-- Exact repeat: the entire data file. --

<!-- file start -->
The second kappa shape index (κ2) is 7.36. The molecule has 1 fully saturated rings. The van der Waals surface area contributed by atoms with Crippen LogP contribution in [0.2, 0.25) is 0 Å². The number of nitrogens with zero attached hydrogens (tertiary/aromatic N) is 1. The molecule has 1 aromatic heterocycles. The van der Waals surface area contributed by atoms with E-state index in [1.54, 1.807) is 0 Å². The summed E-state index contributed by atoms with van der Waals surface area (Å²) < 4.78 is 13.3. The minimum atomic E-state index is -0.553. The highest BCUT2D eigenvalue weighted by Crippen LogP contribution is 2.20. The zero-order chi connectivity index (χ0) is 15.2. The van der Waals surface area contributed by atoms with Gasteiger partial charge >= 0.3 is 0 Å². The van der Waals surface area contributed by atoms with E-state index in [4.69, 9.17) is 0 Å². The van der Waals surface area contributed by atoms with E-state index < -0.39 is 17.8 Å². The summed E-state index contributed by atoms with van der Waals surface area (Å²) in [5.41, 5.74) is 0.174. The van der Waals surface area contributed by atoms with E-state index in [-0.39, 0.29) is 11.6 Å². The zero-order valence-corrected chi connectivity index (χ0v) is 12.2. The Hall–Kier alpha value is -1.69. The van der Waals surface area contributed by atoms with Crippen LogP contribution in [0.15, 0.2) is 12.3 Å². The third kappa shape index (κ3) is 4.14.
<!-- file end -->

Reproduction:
The second kappa shape index (κ2) is 7.36. The molecule has 1 fully saturated rings. The van der Waals surface area contributed by atoms with Crippen LogP contribution in [0.2, 0.25) is 0 Å². The number of nitrogens with zero attached hydrogens (tertiary/aromatic N) is 1. The molecule has 1 aromatic heterocycles. The van der Waals surface area contributed by atoms with E-state index in [1.54, 1.807) is 0 Å². The summed E-state index contributed by atoms with van der Waals surface area (Å²) < 4.78 is 13.3. The minimum atomic E-state index is -0.553. The highest BCUT2D eigenvalue weighted by Crippen LogP contribution is 2.20. The zero-order chi connectivity index (χ0) is 15.2. The van der Waals surface area contributed by atoms with Gasteiger partial charge >= 0.3 is 0 Å². The van der Waals surface area contributed by atoms with E-state index in [4.69, 9.17) is 0 Å². The van der Waals surface area contributed by atoms with E-state index < -0.39 is 17.8 Å². The summed E-state index contributed by atoms with van der Waals surface area (Å²) in [5.41, 5.74) is 0.174. The van der Waals surface area contributed by atoms with E-state index in [-0.39, 0.29) is 11.6 Å². The zero-order valence-corrected chi connectivity index (χ0v) is 12.2. The Hall–Kier alpha value is -1.69. The van der Waals surface area contributed by atoms with Crippen LogP contribution in [0.15, 0.2) is 12.3 Å². The third kappa shape index (κ3) is 4.14.